“We meet with them on a personal basis, at least once or twice a week. We see them in person. They come to meet with us. We do formal interviews or we meet them in their homes. We’ll go knock on the doors or wherever they may be, we’ll just show up,” Kitura said.
Edmonton’s BAU only deals with violent and sexual offenders who have completed their prison sentences.
If this unit was expanded to monitor violent offenders with firearm prohibition orders against them, then Edmonton’s BAU would come close to emulating United Kingdom’s Management of Sexual and Violent Offenders (MOSOVO) Units.
This is exactly the kind of unit I advocate for when I write about reforming Canada’s broken firearm prohibition order system.
“We don’t live in a country that will ever lock somebody up and throw away the key,” says Retired EPS officer and former BAU member Doug MacLeod.
“We don’t believe in capital punishment; that’s fine. But we do need to make sure that our communities are as safe as they can be. Presently, we are putting our communities at risk.”
The Edmonton Police Service 2019 High-Risk Offender Warning
Now removed from the Edmonton Police Service’s website, this PDF contains the following information on this now-deceased high-risk offender.
Matthew Marty Powder is a convicted violent offender and the Edmonton Police Service has reasonable grounds to believe he is a risk of significant harm to the public and will commit another violent offence against someone while in the community.
Powder has a history of violent offences causing bodily harm to both make and female victims, known and unknown to him, in addition to using weapons while committing the offences.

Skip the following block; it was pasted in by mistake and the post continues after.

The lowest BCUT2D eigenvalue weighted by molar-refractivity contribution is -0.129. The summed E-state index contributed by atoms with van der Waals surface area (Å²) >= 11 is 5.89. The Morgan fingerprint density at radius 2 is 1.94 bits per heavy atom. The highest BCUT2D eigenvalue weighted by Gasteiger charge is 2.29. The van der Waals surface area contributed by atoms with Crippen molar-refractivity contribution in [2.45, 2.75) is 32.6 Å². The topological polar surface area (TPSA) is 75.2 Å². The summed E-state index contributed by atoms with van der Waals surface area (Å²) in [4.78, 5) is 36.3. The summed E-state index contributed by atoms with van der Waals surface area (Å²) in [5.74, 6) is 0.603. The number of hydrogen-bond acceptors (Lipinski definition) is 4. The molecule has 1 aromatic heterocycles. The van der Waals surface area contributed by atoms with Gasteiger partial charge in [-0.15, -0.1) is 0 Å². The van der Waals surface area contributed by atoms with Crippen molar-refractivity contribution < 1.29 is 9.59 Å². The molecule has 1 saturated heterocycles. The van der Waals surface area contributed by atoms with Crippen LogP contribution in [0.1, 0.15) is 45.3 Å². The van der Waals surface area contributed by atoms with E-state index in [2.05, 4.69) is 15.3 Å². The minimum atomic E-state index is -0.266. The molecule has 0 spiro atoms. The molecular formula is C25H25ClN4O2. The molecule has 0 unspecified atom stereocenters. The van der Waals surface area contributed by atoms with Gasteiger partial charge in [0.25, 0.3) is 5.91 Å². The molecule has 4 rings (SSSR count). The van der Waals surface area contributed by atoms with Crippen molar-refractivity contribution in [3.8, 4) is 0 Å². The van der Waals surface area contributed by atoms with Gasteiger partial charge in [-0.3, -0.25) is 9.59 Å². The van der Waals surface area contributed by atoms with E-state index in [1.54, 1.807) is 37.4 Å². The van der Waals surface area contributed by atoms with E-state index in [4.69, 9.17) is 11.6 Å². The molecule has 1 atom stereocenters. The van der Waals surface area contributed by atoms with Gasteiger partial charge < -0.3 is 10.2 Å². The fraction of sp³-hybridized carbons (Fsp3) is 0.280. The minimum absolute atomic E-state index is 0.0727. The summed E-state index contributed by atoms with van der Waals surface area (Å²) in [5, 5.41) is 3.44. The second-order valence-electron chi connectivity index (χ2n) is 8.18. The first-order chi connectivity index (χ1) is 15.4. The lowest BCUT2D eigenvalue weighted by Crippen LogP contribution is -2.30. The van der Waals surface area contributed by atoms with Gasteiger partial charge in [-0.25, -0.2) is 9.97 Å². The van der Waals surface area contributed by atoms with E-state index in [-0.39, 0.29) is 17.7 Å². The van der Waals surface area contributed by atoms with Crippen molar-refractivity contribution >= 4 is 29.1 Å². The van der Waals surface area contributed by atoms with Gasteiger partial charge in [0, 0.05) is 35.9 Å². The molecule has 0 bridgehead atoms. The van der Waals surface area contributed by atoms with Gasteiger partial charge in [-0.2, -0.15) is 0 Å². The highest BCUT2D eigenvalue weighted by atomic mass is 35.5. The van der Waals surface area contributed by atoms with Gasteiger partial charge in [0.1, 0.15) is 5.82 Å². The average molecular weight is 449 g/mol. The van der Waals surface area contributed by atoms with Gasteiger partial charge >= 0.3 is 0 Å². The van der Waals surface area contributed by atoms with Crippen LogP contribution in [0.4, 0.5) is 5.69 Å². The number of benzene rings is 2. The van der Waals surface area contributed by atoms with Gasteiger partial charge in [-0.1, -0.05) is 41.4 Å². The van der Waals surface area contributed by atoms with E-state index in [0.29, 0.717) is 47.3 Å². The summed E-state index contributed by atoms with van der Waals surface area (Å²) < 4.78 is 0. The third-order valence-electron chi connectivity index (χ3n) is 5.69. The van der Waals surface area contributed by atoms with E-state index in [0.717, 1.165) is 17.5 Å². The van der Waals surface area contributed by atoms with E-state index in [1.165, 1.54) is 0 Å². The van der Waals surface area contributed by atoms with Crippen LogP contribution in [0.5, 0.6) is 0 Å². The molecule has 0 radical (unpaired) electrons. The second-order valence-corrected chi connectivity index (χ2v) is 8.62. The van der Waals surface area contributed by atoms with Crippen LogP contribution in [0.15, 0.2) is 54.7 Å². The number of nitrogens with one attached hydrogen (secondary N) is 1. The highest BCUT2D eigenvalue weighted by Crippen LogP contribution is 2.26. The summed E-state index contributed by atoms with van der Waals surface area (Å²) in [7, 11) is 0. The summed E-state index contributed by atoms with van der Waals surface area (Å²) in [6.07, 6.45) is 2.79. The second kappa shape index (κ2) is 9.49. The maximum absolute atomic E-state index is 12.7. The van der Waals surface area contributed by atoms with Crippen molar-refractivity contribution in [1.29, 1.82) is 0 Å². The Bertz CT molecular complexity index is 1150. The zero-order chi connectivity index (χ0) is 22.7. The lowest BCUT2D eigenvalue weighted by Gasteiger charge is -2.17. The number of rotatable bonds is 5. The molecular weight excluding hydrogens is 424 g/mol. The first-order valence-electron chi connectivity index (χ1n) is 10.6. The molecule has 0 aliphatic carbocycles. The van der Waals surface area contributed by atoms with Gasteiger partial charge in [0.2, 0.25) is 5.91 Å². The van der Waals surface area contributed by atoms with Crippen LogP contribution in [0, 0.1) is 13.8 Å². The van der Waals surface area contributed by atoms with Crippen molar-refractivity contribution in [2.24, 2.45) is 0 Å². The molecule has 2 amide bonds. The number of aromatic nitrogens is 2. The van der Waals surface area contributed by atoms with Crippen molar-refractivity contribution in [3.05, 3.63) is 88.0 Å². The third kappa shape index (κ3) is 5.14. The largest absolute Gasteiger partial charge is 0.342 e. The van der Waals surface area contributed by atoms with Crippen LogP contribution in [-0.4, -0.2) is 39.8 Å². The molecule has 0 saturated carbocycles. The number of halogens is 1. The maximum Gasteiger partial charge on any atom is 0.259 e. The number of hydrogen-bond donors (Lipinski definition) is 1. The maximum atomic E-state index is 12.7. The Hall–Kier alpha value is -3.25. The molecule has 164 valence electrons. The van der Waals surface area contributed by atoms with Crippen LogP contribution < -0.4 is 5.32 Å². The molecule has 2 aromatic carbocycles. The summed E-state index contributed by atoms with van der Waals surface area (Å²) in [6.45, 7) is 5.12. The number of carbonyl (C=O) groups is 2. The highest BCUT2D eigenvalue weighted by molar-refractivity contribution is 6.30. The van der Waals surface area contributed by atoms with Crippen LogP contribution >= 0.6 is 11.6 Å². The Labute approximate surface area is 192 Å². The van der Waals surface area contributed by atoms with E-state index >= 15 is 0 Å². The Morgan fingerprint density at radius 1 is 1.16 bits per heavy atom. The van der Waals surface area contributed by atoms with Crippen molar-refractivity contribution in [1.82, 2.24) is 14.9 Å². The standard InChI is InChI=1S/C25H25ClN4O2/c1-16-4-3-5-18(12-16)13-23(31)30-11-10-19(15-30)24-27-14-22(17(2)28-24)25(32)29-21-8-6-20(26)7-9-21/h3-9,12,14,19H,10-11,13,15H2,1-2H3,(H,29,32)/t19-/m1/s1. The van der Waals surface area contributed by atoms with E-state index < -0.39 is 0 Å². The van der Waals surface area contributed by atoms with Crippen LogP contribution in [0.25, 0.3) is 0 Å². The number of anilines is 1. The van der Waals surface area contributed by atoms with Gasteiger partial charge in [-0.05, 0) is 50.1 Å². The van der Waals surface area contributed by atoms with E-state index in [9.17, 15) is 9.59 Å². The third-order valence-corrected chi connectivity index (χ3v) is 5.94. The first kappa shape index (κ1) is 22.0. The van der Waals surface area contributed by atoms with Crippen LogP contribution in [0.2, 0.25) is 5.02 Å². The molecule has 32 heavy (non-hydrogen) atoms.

The police force is seeking a recognizance order on Powder and he will be monitored by the EPS Behavioural Assessment Unit.
He has been placed under a series of court-ordered conditions, including:
- He must abide by a curfew of 12 a.m. to 6 a.m. daily.
- He shall not purchase, possess or consume alcoholic beverages or any drugs on the Controlled Drugs and Substances Act.
- He shall not be in any licensed premise or liquor store.
- He shall not possess any drug paraphernalia.
- He must not travel outside the city of Edmonton without written approval.
- He must not be in a dating relationship or “any friendships with females” until her identity has been disclosed to his supervisor.
- He must not be in possession of weapons of any kind, including knives, bear spray, firearms, ammunition, explosive material, or any weapons, whether homemade or otherwise.
Thank you for a much better outline of events than that provided by a news outlet clearly looking to grab attention with an inflammatory headline and a story that starts with repeating the identification of the instigator as “the victim of the altercation.” It is impossible to respond meaningfully to a murder conviction in 2001 with release in 2004 without details but three years incarceration for murder does cause one to question both the system and the news media.
Christopher di Armani says
The only information I could find about the 2001 murder conviction is that Matthew Powder kicked and punched his cousin to death because the cousin looked inside a duffel bag that didn’t belong to him.
And a family member describing such a person as most peaceful and an ideal role model truly gives one pause.
Don Sutherland says
Yes, our justice system hard at work protecting the rights of convicted criminals and our politicians blaming the articles they use as the problem. I guess in their eyes, if El Kabong had a kabong frenze in downtown Toronto, they would look to ban guitars! Kodos to Edmonton Police Service! Maybe it is time for politicians to defund some of their pet projects and provide adequate fund Behavioural Assessment Unit (BAU) in all cities!
Clive Edwards says
Thank God we have meaningful self defence laws in Canada. We DO have meaningful self defence laws, don’t we?
Until we have legal concealed carry I will continue to carry my stout walking stick with the heavy brass eagle head. It protects me from the local coyotes, including the two legged kind. Even a trip to the hospital would likely result in their arrest.
Don’t forget, a rock in the hand or in a sock is a viable tool for self defence.
My wife still prefers her nine mil, though and I prefer my .45. We are both very peaceful people unless we are attacked.. It reminds me of my old Boy Scouts motto, which I try and live by: Be Prepared.